Russia to Speed Up Delivery of S-400 to Turkey

S-400 Air Defense Missile System currently on duty in Crimea.
S-400 Air Defense Missile System currently on duty in Crimea.

Turkey requested to speed up the delivery of the S-400 air defence system from Russia. According to Russian presidential aid Vladimir Kozhin, Russia is ready to meet them halfway in their request.

“The contract is signed and it is being fulfilled. The Turkish side kept expressing its desire to speed it up and we have found an optimal option here: we met them halfway about speeding up the contract,” Kozhin said in an interview Monday.

In October 2017, Turkey paid an advance to start the production of the S-400 air defence system. Four divisions will be delivered at a cost of $2.5 billion.

S-400 air defense system. © Sputnik/ Sergey Malgavko
S-400 air defense system. © Sputnik/ Sergey Malgavko

A NATO ally since 1952, Turkey seems to draw away from the alliance in pursuit of more independence over the current geopolitical issues in the region. Drawn by regional issues and the lack of support by its allies, Turkey has recently turned toward Russia to supply them with a much-needed air defense system.

In an article written last October, I stated that NATO Secretary General Jens Stoltenberg said that Turkey’s decision to acquire the Russian S-400 did not go against the alliance’s interest.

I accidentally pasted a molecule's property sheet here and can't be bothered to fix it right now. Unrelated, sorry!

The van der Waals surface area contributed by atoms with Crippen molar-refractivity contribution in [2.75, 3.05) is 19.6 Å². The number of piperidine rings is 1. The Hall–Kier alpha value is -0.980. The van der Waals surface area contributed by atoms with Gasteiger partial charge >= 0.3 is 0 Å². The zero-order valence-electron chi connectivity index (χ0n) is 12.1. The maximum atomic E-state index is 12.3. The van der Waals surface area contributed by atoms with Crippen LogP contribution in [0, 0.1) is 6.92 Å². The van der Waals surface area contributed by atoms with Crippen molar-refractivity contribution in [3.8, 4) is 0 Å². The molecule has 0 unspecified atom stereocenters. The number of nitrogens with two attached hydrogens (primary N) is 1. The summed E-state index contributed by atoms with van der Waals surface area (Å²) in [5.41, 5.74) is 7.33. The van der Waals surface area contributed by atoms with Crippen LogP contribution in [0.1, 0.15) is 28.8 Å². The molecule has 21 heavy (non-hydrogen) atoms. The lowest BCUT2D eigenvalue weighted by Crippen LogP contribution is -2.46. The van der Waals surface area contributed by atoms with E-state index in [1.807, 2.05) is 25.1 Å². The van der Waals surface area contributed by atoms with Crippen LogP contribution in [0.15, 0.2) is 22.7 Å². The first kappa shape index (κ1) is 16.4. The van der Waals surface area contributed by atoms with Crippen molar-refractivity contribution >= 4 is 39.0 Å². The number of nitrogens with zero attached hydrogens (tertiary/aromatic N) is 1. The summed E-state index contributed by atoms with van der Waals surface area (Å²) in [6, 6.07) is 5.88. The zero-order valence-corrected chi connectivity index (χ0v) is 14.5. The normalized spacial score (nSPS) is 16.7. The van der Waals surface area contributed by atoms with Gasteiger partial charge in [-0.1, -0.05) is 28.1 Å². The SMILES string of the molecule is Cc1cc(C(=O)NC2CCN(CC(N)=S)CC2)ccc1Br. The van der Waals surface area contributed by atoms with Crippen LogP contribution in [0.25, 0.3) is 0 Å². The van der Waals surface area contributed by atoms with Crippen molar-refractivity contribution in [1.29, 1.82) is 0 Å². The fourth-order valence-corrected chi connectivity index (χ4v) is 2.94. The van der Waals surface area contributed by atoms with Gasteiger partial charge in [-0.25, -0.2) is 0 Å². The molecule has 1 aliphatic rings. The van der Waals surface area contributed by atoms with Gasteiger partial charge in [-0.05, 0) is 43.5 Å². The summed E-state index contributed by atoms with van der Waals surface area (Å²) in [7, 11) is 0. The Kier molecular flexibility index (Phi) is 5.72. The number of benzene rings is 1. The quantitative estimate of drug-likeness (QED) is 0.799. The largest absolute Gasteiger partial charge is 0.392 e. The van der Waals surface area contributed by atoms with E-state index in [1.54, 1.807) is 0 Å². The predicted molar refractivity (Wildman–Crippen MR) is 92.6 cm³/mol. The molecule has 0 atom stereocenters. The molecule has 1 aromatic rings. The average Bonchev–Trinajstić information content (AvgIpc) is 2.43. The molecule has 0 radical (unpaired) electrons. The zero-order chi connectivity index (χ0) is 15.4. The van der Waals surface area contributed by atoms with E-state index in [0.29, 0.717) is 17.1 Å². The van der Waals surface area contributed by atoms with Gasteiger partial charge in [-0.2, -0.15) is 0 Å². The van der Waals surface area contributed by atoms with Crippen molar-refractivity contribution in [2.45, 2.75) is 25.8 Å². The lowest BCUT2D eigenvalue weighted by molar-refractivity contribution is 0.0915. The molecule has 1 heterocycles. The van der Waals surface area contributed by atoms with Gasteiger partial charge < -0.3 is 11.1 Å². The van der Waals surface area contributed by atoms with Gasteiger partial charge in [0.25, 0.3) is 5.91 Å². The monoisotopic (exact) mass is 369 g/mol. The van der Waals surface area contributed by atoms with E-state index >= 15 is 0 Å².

Although NATO’s Secretary General saw no issues with acquiring air defencs systems from Russia at the time I wrote that article, the United States has issued warnings that it could face consequences over the move.

Since then, NATO seems to have shifted towards the American opinion stating the S-400 would not integrate with other allies’ system. Even NATO’s Military Committee Chairman Petr Pavel issued a warning stating Turkey would face consequence of that decision.

“The principle of sovereignty obviously exists in acquisition of defence equipment, but the same way that nations are sovereign in making their decision, they are also sovereign in facing the consequences of that decision,” Pavel told reporters in Washington, DC on October 25, 2017.

The first unit is scheduled to be delivered at the end of 2019.

 

 

About Jonathan Wade, CD 60 Articles
Jonathan is decorated former light infantryman who served more than 14 years in the Canadian Forces. Deployed to Afghanistan as part of an embedded mentoring team with the Afghan National Army, Jonathan acquired exceptional leadership skills, culture appreciation as well as a detailed comprehension of the situation on the ground. After his career as a soldier, Jonathan founded The Sentinel Analytical Group (2014-2017), and later renamed the blog to Conflict Observer. His goal is to offer an alternative to mainstream media news with detailed analysis as well as offering vital technical informations for a better comprehension of the situation. Jonathan is also the media analyst for the “Centre sur la sécurité internationale” at the Laval University, a military and strategic analyst for “La Commission Gendron” as well as a project coordinator with the NATO Association of Canada. He is now studying at the Laval University in Russian studies, Political Science, and Arab studies. Jonathan speaks French, English and Russian (elementary). He is also working on Modern Standard Arabic. You can follow Jonathan on Twitter : @JonathanWadeCD. E-mail : jonathan.wade@conflictobserver.com